An opportunity to more wisely begin again
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When something doesn’t work the first time, we are tempted to globalize our disappointment.
Sometimes we define the task as impossible and just give up. Sometimes we define the idea as impractical and switch gears to something more proven and safe. Sometimes we turn inward and define ourselves as incompetent.
But whatever our response is to that initial failure, the result is the same. It becomes harder and harder to build upon the momentum of our own actions.
Hoffman, the founder of several of the most successful tech companies in the world, makes several great points about this issue one of my favorite business books:
Identify the things that can kill you and engage them sooner. Failing fast is much better than failing slowly, since it enables you quickly to pivot, iterate and redeploy capital.
His words remind us that whatever capital we have, financial, human, social, energetic, intellectual, and so on, we are only able to reinvest that capital once we have gathered the necessary data that only failure can provide.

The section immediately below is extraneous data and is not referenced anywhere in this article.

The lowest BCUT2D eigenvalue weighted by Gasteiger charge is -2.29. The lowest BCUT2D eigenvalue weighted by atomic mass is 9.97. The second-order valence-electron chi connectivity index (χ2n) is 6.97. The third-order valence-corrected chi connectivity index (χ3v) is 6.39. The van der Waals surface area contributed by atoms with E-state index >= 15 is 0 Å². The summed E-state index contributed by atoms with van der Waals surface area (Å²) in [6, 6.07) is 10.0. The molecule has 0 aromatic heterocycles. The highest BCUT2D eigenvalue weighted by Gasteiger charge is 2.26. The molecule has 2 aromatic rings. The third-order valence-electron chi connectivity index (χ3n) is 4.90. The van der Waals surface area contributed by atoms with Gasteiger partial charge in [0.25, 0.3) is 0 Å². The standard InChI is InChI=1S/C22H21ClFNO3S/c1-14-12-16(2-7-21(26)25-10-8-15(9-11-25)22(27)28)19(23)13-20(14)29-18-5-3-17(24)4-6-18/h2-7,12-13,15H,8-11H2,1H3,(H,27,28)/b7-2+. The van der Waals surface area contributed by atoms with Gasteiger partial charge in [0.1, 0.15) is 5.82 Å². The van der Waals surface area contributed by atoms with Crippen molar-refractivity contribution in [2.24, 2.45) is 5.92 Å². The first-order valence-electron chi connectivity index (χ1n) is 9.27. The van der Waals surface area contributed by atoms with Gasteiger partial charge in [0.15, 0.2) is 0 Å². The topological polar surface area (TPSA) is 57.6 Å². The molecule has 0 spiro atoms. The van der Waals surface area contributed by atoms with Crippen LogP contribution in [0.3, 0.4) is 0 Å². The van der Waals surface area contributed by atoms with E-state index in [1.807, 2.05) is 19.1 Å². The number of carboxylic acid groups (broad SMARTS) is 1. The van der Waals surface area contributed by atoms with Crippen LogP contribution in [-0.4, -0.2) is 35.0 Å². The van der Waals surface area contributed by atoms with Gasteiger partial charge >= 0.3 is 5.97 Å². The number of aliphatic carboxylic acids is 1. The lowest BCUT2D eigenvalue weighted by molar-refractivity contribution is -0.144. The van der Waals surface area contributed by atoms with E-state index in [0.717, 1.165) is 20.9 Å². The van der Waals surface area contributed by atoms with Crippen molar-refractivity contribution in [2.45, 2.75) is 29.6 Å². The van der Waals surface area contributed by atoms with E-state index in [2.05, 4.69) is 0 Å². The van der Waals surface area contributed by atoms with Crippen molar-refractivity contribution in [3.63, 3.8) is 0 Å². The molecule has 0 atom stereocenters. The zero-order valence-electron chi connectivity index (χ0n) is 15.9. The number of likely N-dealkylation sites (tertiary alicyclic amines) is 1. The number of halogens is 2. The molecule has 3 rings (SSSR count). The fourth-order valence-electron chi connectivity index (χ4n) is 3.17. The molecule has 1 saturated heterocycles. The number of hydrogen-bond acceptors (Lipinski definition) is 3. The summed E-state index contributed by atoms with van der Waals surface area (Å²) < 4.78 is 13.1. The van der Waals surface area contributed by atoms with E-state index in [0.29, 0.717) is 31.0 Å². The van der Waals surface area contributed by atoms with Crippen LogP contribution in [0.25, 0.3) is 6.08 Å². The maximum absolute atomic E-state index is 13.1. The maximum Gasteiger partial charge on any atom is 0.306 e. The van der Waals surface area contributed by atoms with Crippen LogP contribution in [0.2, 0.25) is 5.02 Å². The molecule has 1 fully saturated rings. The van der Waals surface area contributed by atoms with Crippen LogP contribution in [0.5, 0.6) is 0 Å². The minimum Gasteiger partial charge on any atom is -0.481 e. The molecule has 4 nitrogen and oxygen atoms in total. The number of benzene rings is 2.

Imagine two entrepreneurs. Both have an idea, both execute it, both get their assess handed to them by the marketplace, and both are disappointed.
But one of those entrepreneurs starts brooding and ruminating and doubting herself, to the point that her productivity and attitude quickly plummet into the ground. Because she believes the failure was an affront to her abilities.
Meanwhile, the other entrepreneur thinks to herself, well shit, that didn’t work. What else can we try? Because she knows that her failure is not permanent, pervasive or personal. It happened, it sucked, and it gave her useful data for how to approach it the second, third, fourth and fifth time.
Sandeep, one of the founders of my startup, summarized it perfectly. He was telling me about his experiences in acquiring tech companies. You’re not going to be right about every idea, and if you end up spending too much time thinking about that, you’ll drive yourself crazy.
Lesson learned, we don’t have to tackle the entire world on our first time out. Let us take our little spark from the first move that started and the first, and it breathe enough to grow.
Let us take action, fail quickly, correct our own mistakes by collecting information on adversity we encounter, and repeat until we win.
LET ME ASK YA THIS…
Do you treat failure as the fuel for beating yourself up, or as an opportunity to more wisely begin again?